Fogel and Engerman’s arguments concerning the capitalist character of plantation slavery bring out the problems with this conception most clearly. Fogel and Engerman locate the source of plantation slavery’s profitability in the high quality and productivity of black slave labour, which combined with the plantation’s factor combination, made the Southern plantation equally or more efficient and productive than other forms of agriculture in the antebellum period. The source of this high quality, efficient and productive black labour under slavery was the internalization by the slave population, through numerous non-coercive incentives offered by the planters, of the ‘Protestant work ethic’ of the master class.footnote7 Fogel and Engerman’s claims concerning the nature of labour productivity and the determinations of plantation profits are contradicted by both their own evidence and recent research. Gavin Wrightfootnote8 has convincingly argued that the source of the cotton plantations’ profitability was neither the high productivity of slave labour, nor economies of scale achieved under the plantation regime, but the demand for raw cotton by industrial capitalists in England, and the complete domination of the world market for raw cotton by the plantations of the American South. This produced continually high prices for raw cotton prior to the Civil War, which bouyed up the planters’ profits.

In Time on the Cross we are presented with a detailed description of the labour-process under slavery, which is purported to be highly efficient and productive.footnote9 However when one scrutinizes Fogel and Engerman’s description of the plantation labour-process, one finds that it is characterized by gang-labour and the production and appropriation of absolute surplus-labour. The labour-process under slavery was organized to maximize the use of human labour in large, co-ordinated groups under the continual supervision of overseers and drivers. The instruments of production used were simple and virtually unchanged during the antebellum period. Such a labour-process leaves only a few options to the planter seeking to increase labout productivity: increasing the pace of work, increasing the amount of acreage each slave or slave-gang cultivated, or moving the plantation to more fertile soil. These methods of increasing labour productivity expanded absolutely the amount of surplus labour performed by the direct producers, while leaving the amount of necessary labour performed constant. This stands in sharp contrast to the capitalist organization of the labour-process, where labour productivity is increased by the continual introduction of new instruments of production which reduce the amount of necessary labour performed in relation to surplus labour.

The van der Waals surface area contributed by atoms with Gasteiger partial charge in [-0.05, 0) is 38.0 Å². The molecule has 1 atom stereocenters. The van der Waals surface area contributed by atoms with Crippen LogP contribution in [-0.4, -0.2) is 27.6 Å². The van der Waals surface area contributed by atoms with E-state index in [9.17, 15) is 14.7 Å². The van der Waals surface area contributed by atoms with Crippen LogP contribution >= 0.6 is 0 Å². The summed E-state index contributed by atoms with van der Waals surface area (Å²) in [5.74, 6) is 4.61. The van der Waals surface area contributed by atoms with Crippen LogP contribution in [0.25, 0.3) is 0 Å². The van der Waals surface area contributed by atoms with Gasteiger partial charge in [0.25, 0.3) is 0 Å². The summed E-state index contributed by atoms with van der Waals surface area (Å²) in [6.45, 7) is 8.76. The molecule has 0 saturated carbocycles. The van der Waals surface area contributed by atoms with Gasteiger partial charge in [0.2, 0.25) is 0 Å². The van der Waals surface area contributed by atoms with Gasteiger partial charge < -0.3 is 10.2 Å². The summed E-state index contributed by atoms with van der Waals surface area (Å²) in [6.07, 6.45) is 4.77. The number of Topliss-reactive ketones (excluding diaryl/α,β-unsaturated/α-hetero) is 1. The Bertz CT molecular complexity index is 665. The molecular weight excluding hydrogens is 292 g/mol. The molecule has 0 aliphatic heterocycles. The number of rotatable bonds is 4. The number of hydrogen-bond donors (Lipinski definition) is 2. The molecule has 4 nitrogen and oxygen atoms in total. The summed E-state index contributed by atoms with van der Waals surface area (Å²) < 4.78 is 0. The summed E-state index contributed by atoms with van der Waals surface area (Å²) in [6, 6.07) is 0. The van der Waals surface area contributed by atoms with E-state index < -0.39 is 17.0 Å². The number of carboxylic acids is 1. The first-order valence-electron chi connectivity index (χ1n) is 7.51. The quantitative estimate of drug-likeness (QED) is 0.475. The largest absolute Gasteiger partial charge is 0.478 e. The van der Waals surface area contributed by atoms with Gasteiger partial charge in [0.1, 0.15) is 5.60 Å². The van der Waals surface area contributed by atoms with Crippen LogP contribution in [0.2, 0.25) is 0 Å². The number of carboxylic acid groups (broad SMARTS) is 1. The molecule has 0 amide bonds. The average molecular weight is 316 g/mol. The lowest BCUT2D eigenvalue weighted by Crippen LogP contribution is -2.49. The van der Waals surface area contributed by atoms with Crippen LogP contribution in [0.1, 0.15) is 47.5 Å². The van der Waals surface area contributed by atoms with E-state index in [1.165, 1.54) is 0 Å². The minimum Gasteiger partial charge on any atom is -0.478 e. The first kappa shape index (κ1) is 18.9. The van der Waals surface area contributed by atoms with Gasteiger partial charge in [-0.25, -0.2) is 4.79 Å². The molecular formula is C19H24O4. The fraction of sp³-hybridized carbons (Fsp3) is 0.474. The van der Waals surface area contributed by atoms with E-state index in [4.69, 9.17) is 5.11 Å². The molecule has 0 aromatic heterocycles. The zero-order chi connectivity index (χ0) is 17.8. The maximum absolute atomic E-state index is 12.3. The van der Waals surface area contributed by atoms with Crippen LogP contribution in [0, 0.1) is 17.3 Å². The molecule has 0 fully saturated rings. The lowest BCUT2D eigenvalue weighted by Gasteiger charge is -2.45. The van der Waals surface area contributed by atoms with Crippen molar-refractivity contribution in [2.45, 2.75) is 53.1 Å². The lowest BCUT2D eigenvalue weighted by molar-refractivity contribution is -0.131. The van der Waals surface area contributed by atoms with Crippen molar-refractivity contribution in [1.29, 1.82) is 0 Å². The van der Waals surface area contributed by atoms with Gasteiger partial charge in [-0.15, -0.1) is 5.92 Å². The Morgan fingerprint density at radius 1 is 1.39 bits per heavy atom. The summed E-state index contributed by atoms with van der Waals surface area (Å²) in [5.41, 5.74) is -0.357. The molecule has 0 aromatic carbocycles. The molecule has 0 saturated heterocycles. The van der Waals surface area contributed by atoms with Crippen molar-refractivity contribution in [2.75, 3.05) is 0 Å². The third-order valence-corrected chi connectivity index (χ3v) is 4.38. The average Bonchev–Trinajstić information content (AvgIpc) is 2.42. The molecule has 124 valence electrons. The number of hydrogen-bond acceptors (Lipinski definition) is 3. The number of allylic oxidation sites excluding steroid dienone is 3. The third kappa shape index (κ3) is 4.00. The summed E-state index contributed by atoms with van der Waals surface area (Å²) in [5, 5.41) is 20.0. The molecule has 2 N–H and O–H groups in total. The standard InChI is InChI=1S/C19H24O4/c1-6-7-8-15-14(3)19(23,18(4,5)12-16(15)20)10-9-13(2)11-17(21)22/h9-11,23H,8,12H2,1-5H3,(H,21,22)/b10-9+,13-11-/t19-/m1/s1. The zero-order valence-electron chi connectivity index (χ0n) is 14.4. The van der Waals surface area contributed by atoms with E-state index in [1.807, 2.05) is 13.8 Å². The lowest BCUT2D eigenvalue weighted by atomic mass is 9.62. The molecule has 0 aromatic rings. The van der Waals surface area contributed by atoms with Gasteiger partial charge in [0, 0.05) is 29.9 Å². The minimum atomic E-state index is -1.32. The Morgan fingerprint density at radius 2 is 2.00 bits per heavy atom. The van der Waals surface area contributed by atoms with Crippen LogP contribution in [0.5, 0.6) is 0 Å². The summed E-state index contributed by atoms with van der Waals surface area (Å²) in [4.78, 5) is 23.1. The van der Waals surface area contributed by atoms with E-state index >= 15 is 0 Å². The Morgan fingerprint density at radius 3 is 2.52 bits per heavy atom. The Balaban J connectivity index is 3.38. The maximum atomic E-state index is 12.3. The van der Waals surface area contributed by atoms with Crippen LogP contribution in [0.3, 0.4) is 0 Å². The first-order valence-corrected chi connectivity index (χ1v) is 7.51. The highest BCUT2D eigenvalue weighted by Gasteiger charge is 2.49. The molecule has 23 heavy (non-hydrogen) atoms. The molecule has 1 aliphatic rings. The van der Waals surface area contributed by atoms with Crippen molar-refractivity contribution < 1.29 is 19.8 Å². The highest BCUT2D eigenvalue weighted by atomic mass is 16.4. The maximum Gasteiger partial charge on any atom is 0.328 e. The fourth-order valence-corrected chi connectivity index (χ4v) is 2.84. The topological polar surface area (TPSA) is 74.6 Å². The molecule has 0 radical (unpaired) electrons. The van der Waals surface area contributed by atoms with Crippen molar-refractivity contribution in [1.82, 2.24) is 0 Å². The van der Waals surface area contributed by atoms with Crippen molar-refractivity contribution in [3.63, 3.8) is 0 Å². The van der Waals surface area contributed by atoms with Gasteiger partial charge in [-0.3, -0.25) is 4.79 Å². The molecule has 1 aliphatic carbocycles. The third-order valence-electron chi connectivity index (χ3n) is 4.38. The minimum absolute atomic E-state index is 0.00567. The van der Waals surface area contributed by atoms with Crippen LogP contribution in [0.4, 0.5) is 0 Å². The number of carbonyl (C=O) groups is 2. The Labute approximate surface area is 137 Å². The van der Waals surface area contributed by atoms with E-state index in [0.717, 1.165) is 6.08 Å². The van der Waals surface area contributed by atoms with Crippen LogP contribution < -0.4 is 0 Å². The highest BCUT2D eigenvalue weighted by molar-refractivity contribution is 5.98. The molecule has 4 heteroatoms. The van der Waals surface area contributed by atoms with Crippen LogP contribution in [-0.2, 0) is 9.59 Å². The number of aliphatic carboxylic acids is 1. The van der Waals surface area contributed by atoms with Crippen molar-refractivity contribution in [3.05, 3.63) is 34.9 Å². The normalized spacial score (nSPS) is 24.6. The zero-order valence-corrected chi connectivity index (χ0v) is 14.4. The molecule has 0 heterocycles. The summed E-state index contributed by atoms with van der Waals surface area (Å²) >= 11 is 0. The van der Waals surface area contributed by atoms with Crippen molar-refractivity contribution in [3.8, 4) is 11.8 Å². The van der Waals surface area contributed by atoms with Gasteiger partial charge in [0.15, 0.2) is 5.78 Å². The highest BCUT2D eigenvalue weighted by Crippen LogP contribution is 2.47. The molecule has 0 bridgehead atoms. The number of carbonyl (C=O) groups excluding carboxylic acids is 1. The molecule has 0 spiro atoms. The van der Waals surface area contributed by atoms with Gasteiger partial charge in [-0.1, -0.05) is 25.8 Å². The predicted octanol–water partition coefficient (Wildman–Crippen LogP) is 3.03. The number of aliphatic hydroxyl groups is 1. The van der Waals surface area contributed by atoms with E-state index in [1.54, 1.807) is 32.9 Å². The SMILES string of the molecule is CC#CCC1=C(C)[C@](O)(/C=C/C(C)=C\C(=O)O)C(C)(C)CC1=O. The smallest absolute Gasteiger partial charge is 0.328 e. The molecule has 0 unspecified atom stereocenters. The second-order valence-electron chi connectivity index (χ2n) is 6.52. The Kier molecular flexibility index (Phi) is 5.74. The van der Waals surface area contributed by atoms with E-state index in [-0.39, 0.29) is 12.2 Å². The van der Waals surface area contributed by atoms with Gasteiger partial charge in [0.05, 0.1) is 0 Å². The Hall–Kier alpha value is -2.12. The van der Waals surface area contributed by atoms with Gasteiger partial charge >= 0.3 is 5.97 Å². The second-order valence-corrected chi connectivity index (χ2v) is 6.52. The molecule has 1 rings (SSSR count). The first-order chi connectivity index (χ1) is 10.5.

Eugene Genovese, fully cognizant of the non-capitalist character of slavery’s labour-process, has attempted to explain this by reference to slavery’s non-capitalist relations of production. While making many advances over those who consider plantation slavery a form of capitalism, Genovese’s analysis remains theoretically unsatisfying. Genovese’s characterization of Southern slavery as non-capitalist rests on a comparison of the ‘rationality’ of capitalism with the ‘irrationality’ of plantation slavery. Relying on Weber’s discussion of slavery, Genovese sees four major irrational features of slavery: ‘First, the master cannot adjust the size of his labor-force in accordance with business fluctuations . . . Second, the capital outlay is much greater and riskier for slave labor than for free. Third, the domination of society by a planter class increases the risk of political influence in the market. Fourth, the prices of cheap labor usually dry up rather quickly, and beyond a certain point costs become excessively burdensome’.footnote10 These irrational features of slavery, combined with the non-bourgeois and aristocratic ideology of the planters, and their propensity toward conspicuous consumption, led to continual investment in more land and more slaves, rather than new and more productive instruments and tools, with consequent technological stagnation and low labour productivity.footnote11